An Israeli man who lives in Brooklyn pleaded guilty on Thursday to charges of brokering a kidney transplant as of a black market organ business. This is the first human organ trafficking conviction in the United States.
Levy Izhak Rosenbaum, 60, confessed to three counts of acquiring human organs for transportation and one count of conspiracy in Trenton, N.J. Rosenbaum also admitted that three ailing people paid him a total of $410,000 to arrange illegal kidney transplants. He was caught in an undercover sting operation by the FBI when an agent paid him $10,000.
Lawyers for Rosebaum, who lives in the Borough Park section of Brooklyn, tried to paint him as an individual trying to help his fellow man in need.
"The transplant surgeries occurred in prestigious American hospitals and were performed by experienced and expert kidney transplant surgeons," said attorneys Richard Finkel and Ronald Kleinberg in a statement reported by the Associated Press. "The transplants were successful and the donors and the recipients are now leading full and healthy lives... the recipients are no longer burdened by the medical and substantial health dangers associated with dialysis and kidney failure."
Rosenbaum admitted that he would assist the donors and the recipients to coordinate a false story that would deceive hospital officials into believing that the donation was completely voluntary and was not part a monetary transaction.
"Rosenbaum admitted he was not new to the human kidney business when he was caught brokering what he thought was a black market deal," said U.S. Attorney Paul Fishman, according to CalgaryHerald.com. "A black market in human organs is not only a grave threat to public health, it reserves lifesaving treatment for those who can best afford it at the expense of those who cannot. We will not tolerate such an affront to human dignity."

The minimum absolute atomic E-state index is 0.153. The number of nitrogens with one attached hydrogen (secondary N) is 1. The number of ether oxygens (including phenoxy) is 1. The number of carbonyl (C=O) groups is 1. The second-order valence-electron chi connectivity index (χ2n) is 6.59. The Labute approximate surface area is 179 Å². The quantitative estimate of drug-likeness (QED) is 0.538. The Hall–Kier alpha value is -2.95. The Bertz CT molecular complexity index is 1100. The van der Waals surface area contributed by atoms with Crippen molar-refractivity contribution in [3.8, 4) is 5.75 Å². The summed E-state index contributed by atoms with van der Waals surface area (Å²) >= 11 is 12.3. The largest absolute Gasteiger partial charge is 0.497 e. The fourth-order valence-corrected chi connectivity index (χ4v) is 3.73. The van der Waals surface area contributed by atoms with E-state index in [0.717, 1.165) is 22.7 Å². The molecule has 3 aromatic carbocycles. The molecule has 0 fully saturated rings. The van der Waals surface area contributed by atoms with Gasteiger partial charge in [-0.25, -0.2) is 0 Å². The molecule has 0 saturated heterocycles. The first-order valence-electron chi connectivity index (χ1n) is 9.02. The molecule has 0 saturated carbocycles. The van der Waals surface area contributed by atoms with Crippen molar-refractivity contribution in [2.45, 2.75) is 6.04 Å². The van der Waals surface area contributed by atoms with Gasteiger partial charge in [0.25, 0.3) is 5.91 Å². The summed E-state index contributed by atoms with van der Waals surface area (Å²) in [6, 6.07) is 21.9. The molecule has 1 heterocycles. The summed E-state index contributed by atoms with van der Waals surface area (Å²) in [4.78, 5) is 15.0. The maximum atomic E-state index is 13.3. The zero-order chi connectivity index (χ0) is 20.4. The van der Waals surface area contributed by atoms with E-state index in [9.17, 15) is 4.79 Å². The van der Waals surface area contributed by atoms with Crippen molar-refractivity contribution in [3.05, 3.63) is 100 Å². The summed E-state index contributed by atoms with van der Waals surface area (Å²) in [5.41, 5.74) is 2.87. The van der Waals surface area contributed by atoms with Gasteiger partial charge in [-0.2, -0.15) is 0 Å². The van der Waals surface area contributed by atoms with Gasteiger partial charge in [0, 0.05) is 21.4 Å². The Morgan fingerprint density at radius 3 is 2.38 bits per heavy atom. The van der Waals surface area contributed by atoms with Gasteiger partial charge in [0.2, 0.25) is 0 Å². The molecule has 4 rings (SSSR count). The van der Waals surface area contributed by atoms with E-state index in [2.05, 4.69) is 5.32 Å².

Prosecutors say that between 2006 and 2009, Rosenbaum brokered three kidney transplants. The recipients of the organs paid him between $120,000 and $150,000.
Rosenbaum was also arrested in July 2009. The FBI had begun a crackdown on money laundering and political corruption in New Jersey.
If convicted of his most recent crimes, Rosenbaum could serve five years for each count and be ordered to pay a $250,000 fine. Rosenbaum agreed to forfeit his earning and might be deported back to Israel. He is currently under house arrest and will receive sentencing in February.
The practice of buying and selling organs is illegal in almost every country in the world. However, demand for kidneys has grown exponentially, with 4,540 people dying the U.S. last year while for a transplant, according to the United Network for Organ Sharing. There are just not enough willful donors to meet the demand and so the organ black market has increased around the globe.
Art Caplan is the co-chairman of the United Nations task force on illegal organ trafficking. He said Rosenbaum is guilty of one of the worst crimes a human being can commit.
"Internationally, about one quarter of all kidneys appear to be trafficked," Caplan said according to CBS news. "But until this case, it had not been a crime recognized as reaching the United States."